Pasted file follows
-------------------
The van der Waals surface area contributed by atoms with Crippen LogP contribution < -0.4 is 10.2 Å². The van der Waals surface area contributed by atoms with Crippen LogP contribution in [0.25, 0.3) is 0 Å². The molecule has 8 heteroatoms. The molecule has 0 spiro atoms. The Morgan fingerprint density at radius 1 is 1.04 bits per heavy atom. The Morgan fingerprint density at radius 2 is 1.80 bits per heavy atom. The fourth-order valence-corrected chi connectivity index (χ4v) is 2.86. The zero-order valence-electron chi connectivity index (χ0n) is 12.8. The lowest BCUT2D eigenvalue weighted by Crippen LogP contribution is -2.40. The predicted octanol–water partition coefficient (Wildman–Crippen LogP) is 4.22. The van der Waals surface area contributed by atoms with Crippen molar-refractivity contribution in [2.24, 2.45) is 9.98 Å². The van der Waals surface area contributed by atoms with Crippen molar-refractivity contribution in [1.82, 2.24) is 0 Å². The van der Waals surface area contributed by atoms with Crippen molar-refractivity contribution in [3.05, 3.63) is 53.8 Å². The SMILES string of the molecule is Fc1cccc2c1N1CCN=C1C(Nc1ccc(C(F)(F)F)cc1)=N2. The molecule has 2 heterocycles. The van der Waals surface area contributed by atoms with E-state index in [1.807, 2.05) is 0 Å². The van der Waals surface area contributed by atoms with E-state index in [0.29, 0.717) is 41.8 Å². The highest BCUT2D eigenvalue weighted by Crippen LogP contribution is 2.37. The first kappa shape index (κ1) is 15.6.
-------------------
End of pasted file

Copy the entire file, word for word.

The van der Waals surface area contributed by atoms with Crippen LogP contribution < -0.4 is 10.2 Å². The van der Waals surface area contributed by atoms with Crippen LogP contribution in [0.25, 0.3) is 0 Å². The molecule has 8 heteroatoms. The molecule has 0 spiro atoms. The Morgan fingerprint density at radius 1 is 1.04 bits per heavy atom. The Morgan fingerprint density at radius 2 is 1.80 bits per heavy atom. The fourth-order valence-corrected chi connectivity index (χ4v) is 2.86. The zero-order valence-electron chi connectivity index (χ0n) is 12.8. The lowest BCUT2D eigenvalue weighted by Crippen LogP contribution is -2.40. The predicted octanol–water partition coefficient (Wildman–Crippen LogP) is 4.22. The van der Waals surface area contributed by atoms with Crippen molar-refractivity contribution in [2.24, 2.45) is 9.98 Å². The van der Waals surface area contributed by atoms with Crippen molar-refractivity contribution in [1.82, 2.24) is 0 Å². The van der Waals surface area contributed by atoms with Crippen molar-refractivity contribution in [3.05, 3.63) is 53.8 Å². The SMILES string of the molecule is Fc1cccc2c1N1CCN=C1C(Nc1ccc(C(F)(F)F)cc1)=N2. The molecule has 2 heterocycles. The van der Waals surface area contributed by atoms with E-state index in [1.807, 2.05) is 0 Å². The van der Waals surface area contributed by atoms with E-state index in [0.29, 0.717) is 41.8 Å². The highest BCUT2D eigenvalue weighted by Crippen LogP contribution is 2.37. The first kappa shape index (κ1) is 15.6.